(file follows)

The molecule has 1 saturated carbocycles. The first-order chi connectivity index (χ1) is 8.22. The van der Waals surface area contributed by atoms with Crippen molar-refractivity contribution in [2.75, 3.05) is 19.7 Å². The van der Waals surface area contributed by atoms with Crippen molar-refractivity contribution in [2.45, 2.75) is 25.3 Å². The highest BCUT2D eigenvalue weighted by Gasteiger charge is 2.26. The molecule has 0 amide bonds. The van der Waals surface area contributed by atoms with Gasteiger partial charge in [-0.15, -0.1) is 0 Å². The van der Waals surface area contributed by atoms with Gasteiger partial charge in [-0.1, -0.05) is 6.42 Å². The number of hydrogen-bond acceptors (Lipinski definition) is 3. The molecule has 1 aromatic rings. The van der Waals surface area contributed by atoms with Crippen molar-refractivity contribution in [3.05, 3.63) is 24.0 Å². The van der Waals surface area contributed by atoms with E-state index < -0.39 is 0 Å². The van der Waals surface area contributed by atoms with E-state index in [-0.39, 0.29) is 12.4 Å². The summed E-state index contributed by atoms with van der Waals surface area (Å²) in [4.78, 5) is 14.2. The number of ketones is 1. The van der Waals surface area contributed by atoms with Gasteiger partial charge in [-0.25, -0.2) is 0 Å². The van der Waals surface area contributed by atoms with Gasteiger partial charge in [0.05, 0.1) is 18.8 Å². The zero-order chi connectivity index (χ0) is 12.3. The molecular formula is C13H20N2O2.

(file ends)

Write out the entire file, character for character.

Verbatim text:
The molecule has 1 saturated carbocycles. The first-order chi connectivity index (χ1) is 8.22. The van der Waals surface area contributed by atoms with Crippen molar-refractivity contribution in [2.75, 3.05) is 19.7 Å². The van der Waals surface area contributed by atoms with Crippen molar-refractivity contribution in [2.45, 2.75) is 25.3 Å². The highest BCUT2D eigenvalue weighted by Gasteiger charge is 2.26. The molecule has 0 amide bonds. The van der Waals surface area contributed by atoms with Gasteiger partial charge in [-0.15, -0.1) is 0 Å². The van der Waals surface area contributed by atoms with Gasteiger partial charge in [-0.1, -0.05) is 6.42 Å². The number of hydrogen-bond acceptors (Lipinski definition) is 3. The molecule has 1 aromatic rings. The van der Waals surface area contributed by atoms with Crippen molar-refractivity contribution in [3.05, 3.63) is 24.0 Å². The van der Waals surface area contributed by atoms with E-state index < -0.39 is 0 Å². The van der Waals surface area contributed by atoms with E-state index in [-0.39, 0.29) is 12.4 Å². The summed E-state index contributed by atoms with van der Waals surface area (Å²) in [4.78, 5) is 14.2. The number of ketones is 1. The van der Waals surface area contributed by atoms with Gasteiger partial charge in [-0.25, -0.2) is 0 Å². The van der Waals surface area contributed by atoms with Gasteiger partial charge in [0.05, 0.1) is 18.8 Å². The zero-order chi connectivity index (χ0) is 12.3. The molecular formula is C13H20N2O2.